Transforming From Order-Takers to Strategic Partners


LEADERSHIP – By Rich Baron

The right approach can change everything

Does this sound familiar? You’re a trainer working on an upcoming launch, part of a team that is led by marketing. They outline their strategy, what they are thinking for the launch, including what training they want and even how they want it executed.

They say, “We need messaging workshops and objection handling, and we want the reps certified.”

Maybe it’s not a launch, but just a plan-of-action meeting or sales cycle and your internal stakeholders (maybe sales leadership) come to training and say, “We need to train our people on competitive selling. Can you please build a workshop to teach them to sell more competitively vs. X product?”

These are not uncommon situations. It’s a funny thing about training, everyone thinks they know what it is and how to do it. Trainers in many situations play the role of order-takers, where the internal customer comes to them and says, “We need training on this.”

Unfortunately, although common, this is the wrong approach and ultimately will not deliver the true value that is needed to solve the issue. So, what is the right approach?

The Right Approach

Ideally, the internal customer should say, “We are facing this problem and need to figure out how to overcome it.” If the trainer is a good strategic partner, they can work with the customer to evaluate the problem and determine the best approach.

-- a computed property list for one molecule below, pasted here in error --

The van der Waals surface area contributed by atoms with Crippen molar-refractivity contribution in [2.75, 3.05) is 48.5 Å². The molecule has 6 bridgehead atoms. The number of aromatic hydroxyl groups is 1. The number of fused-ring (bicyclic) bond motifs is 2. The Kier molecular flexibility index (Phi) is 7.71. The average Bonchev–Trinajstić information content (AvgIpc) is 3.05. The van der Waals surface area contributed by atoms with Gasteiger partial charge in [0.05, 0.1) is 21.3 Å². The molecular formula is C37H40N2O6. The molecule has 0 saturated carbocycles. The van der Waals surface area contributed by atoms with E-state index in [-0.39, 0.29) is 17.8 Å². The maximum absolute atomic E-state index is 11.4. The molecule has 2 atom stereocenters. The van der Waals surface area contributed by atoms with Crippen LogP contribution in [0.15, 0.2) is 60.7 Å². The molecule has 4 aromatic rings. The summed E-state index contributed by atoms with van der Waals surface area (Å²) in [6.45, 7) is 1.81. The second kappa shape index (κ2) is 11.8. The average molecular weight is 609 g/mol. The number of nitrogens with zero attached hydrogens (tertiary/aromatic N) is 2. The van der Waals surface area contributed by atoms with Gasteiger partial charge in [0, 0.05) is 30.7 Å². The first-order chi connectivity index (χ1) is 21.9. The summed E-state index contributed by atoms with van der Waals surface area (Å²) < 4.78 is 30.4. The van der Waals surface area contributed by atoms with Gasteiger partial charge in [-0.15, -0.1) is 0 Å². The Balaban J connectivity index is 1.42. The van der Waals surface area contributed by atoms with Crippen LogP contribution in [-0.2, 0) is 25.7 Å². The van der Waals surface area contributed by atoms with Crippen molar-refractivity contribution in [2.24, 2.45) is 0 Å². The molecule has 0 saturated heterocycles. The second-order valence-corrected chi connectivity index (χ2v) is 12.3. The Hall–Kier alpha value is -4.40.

The solution likely falls into the category of “Training Plus,” which means that training may be a part of the solution but there may be other components that need to be in place to achieve the desired results (such as communications, direction, perhaps incentives or coaching). As a good strategic partner, the trainer can help the customer understand the necessary components needed and become part of the larger solution.

So how does a trainer move from order-taker to strategic partner?

There are four key actions that trainers should employ to make this move:

  1. Developing strong business acumen.
  2. Communication skills and the ability to effectively challenge.
  3. Building the right solution to achieve desired business outcomes.
  4. Using measurement to prove value.

Developing Business Acumen

How well-versed are your trainers in the brand strategy? Their goals or forecasts? How well do they know the marketplace and competition?

To become a strategic partner, trainers need to be entrenched in understanding the business. This way, when the internal stakeholders come forward with an issue, the trainers can strategize to find a solution.

Additionally, understanding the business means understanding the marketplace and how it is evolving. If you not only understand what skills and behaviors are needed to be successful today but also what future skills will be needed, you become an incredibly valuable asset for your internal customers.

You want to be seen as a strategic partner, and this means that you need to talk that language with your internal customers and show them that you know your stuff.

Communication Skills